SCMP Monday, July 16, 2001
Keeping Fit - Water work
Most of us like to swim in the summer; the problem is, many of us haven't taken a swimming lesson since school. At best, we plough inefficiently up and down the pool. At worst we flail about trying to keep our hair dry. If you think your swimming style could do with a little work, read on for some basic hints on correcting the most common errors.
Freestyle: ''Many adults have very inflexible ankles, which is a great disadvantage to powering through your kick,'' says Sheena Ashford-Tait, a British Amateur Swimming Association teacher. ''Keep a long leg, but without over-pointing your toes.'' Your leg should be almost straight, but not rigid. Your knees should be soft, but not bent. When you kick, make sure the whole leg is working from the hip, and engage your gluteus (bottom muscles) and quadriceps (thighs). Your foot should be floppy, and slightly pigeon-toed. ''You want to be able to feel the water circulating in between the toes,'' says Ashford-Tait. You should be using the front of the foot as a lever, flipping the water (unlike in the breast stroke when you use the underside of the foot).
As for the arms, lots of people over-reach. ''Many people swim with too flat an arm, meaning the elbow drops, causing a weak lever,'' explains Ashford-Tait. When you bring your arm out of the water and over, your elbows should be tilted at about 45 degrees, with your thumb facing down and fingers together. Then the arm reaches out and pulls back underwater in a strong action, towards the body and around the hip. Your fingers cut through the water, thumb-side first, rather than slap down. The real power comes from finishing the stroke by using your tricep muscle (in back of your arm).
Lots of people have trouble breathing when they swim freestyle. ''Never use your nose!'' admonishes Ashford-Tait. Instead, you should blow bubbles through your mouth while your head's underwater. You can either breathe out explosively, just before you breathe in, if you're sprinting, or gradually by ''trickle breathing'' for long-distance or recreational swimming. Some people try to inhale and exhale when their head's out of the water. This takes time, and the less time your head's out of the water, the better. Try not to breathe on every arm recovery. Set up a rhythm or pattern that suits you, breathing every three or four arm pulls. Your head should be positioned so that your eye level is at about 45 degrees up from horizontal. You shouldn't be looking directly at the bottom of the pool. (If you do, you can't see where you're going). Don't turn your head too far back when you breathe, just slightly to the side. The roll of your body should take your head around, enough to clear the mouth from the water, without swinging your head to look up at the sky. This will improve your streamlining.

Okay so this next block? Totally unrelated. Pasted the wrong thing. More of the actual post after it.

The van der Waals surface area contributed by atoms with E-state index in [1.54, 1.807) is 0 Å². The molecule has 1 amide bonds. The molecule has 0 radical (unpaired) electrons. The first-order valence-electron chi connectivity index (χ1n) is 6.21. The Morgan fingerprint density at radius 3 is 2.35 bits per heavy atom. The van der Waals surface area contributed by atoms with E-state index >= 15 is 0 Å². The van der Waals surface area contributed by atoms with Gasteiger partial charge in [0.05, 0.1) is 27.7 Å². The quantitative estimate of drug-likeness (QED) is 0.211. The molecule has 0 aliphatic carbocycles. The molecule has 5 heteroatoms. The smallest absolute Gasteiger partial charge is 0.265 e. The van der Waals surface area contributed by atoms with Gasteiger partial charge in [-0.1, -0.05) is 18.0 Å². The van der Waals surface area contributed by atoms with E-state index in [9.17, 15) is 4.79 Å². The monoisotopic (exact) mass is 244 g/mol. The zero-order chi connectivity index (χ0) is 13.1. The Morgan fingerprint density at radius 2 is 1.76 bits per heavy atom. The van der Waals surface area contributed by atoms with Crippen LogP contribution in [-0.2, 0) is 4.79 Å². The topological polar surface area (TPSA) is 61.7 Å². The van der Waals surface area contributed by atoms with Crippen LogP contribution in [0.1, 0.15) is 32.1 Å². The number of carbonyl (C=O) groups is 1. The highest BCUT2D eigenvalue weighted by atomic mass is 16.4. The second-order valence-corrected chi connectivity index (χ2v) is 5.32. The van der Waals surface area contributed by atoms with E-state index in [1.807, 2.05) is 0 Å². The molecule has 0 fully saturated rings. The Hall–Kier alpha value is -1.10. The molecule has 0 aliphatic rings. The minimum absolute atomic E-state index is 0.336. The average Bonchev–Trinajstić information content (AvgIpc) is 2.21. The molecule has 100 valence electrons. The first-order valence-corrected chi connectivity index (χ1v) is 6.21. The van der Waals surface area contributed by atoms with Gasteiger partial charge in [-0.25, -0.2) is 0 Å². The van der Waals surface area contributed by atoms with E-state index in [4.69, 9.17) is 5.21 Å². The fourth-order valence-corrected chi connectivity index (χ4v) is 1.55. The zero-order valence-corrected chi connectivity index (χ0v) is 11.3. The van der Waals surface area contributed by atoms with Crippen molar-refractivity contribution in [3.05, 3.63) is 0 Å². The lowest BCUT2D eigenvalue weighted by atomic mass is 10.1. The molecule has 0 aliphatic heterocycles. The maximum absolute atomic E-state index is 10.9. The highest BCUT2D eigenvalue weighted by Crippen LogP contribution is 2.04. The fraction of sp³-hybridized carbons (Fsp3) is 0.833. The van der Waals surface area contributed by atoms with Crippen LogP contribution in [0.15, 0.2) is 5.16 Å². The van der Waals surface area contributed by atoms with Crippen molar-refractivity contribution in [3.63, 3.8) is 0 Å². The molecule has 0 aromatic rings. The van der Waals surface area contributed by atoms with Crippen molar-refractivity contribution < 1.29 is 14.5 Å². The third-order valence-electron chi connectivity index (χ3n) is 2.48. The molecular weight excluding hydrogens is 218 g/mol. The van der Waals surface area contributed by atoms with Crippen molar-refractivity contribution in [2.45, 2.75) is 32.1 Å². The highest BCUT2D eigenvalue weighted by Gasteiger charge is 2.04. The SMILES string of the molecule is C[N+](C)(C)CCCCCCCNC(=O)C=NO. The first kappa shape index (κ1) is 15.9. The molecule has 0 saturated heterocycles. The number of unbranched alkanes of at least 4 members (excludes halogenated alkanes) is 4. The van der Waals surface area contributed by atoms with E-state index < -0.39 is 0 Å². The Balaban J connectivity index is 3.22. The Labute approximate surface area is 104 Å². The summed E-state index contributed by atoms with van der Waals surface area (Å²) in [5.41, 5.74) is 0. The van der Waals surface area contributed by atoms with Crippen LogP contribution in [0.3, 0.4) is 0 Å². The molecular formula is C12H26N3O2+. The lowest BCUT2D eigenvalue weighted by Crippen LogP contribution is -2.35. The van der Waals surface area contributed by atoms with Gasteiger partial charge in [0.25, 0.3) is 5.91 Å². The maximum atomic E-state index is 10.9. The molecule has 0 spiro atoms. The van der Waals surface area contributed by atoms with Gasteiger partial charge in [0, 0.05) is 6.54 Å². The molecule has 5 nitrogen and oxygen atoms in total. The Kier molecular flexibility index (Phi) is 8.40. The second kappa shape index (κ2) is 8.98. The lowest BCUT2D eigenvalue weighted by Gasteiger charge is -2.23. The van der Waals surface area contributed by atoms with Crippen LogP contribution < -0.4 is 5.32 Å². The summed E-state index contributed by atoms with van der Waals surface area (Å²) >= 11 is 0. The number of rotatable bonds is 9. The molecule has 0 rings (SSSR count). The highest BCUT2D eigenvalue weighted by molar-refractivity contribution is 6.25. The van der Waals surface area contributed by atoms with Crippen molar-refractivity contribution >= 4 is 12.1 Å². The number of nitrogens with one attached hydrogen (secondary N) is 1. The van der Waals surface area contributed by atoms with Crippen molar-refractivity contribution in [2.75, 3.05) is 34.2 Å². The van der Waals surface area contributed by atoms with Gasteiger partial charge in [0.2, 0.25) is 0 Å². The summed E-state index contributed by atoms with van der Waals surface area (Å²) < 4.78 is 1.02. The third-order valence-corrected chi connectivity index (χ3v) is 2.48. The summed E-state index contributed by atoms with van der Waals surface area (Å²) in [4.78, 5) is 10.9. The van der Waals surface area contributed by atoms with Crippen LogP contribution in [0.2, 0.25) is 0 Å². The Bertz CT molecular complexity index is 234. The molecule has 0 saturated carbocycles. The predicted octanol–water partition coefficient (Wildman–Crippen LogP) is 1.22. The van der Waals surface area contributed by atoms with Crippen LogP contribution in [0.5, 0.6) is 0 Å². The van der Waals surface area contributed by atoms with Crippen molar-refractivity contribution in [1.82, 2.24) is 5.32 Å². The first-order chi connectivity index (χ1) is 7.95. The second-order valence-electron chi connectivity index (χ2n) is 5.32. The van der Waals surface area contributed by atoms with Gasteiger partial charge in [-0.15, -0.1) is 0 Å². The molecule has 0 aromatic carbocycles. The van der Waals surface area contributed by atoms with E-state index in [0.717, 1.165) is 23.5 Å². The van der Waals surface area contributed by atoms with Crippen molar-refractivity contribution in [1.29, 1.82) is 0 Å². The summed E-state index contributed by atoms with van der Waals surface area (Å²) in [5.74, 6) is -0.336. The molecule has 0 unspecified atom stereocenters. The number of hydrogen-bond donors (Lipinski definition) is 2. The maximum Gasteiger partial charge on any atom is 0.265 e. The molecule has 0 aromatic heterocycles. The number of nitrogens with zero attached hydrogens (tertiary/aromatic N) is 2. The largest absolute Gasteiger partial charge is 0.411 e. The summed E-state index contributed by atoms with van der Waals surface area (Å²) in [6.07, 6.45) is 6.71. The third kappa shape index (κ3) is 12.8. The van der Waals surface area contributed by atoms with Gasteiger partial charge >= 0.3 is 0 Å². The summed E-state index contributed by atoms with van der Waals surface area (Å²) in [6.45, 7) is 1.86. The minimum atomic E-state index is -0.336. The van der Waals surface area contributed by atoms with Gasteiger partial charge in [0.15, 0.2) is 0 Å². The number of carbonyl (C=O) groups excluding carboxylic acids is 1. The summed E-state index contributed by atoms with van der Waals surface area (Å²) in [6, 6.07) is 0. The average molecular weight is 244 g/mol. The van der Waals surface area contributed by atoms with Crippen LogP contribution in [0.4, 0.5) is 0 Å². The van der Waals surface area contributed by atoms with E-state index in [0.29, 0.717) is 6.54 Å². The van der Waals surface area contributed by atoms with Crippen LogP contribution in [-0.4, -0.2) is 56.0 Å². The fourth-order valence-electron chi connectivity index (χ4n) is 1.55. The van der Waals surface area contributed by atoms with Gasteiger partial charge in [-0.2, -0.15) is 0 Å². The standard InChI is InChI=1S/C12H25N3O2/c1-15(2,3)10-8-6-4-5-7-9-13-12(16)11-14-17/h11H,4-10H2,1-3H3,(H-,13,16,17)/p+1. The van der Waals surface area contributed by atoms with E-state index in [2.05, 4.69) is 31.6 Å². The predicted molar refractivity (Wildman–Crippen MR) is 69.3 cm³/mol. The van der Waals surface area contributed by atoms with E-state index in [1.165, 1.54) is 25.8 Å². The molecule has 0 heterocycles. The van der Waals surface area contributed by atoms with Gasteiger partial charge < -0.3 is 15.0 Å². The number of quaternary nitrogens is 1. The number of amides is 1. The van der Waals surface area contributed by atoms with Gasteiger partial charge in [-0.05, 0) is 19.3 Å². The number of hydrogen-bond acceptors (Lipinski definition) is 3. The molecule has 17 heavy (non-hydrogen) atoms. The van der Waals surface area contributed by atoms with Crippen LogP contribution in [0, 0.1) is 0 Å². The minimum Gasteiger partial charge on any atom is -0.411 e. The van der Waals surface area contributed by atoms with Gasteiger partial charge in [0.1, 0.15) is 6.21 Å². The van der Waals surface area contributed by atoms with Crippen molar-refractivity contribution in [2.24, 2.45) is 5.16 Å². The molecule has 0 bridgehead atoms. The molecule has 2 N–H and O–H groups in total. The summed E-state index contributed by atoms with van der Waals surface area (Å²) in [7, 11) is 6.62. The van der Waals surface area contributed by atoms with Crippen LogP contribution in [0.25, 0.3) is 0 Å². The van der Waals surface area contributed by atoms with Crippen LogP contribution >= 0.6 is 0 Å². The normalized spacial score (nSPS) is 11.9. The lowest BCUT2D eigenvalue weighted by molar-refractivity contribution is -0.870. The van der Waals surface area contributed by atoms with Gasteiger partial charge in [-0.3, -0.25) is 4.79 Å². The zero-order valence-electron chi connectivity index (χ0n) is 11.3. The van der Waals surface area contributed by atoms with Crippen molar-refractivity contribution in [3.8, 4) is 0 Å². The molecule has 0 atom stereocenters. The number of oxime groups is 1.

Breast stroke: Although this method is slower than freestyle, and many people think it's more relaxing, it still provides an excellent workout if you do it well.
The old-fashioned way to swim breast stroke, still favoured by elderly women, is the wedge kick. This is the one that makes you look like a frog and takes up the entire lane. But this is the 21st century, and space-saving methods are in vogue: time to employ the whip kick. Tuck your knees in, shoulder-width apart. Your knees drop towards the bottom of the pool, your ankles almost touch your bottom. Then, with your knees still facing straight downwards, snap your legs out almost straight, in a narrow V-shape.
You should feel it in the groin. (This is why you should never swim breast stroke until you've warmed up properly with freestyle. Warming up with breast stroke can result in a most unfortunate injury.)
Then whip your big toes together. Make sure your kick is symmetrical: many people suffer from a screw kick, which will disqualify you in any competitive event and doesn't do your body alignment much good either.
With the arms, once more, big is not necessarily better. ''The pull shouldn't be too wide, or go further than the shoulders,'' says Ashford-Tait. ''Think: mixing the pudding bowl, not polishing the table.''
Emphasise the glide and, if anything, hover in the glide position before pulling back strongly (mixing the bowl) using your shoulders (deltoids), arms, and chest (pectoralis) muscles. Then shoot your arms forward again. If you glide well, the effort you expend will be less, and you'll maximise your speed and efficiency using the body's momentum. Your fingers should be together but not rigid.
In breast stroke, the water should be at eye level or just above, to ensure streamlining. (Racing regulations have changed in recent years, and now allow you to swim with the head totally underwater.) Don't crane your head upwards: this causes what is known as profile resistance. The strength of your pull should be sufficient to lift your head and shoulders out of the water without having to take your neck out of neutral position. As with freestyle, exhale under water by blowing bubbles through your mouth.
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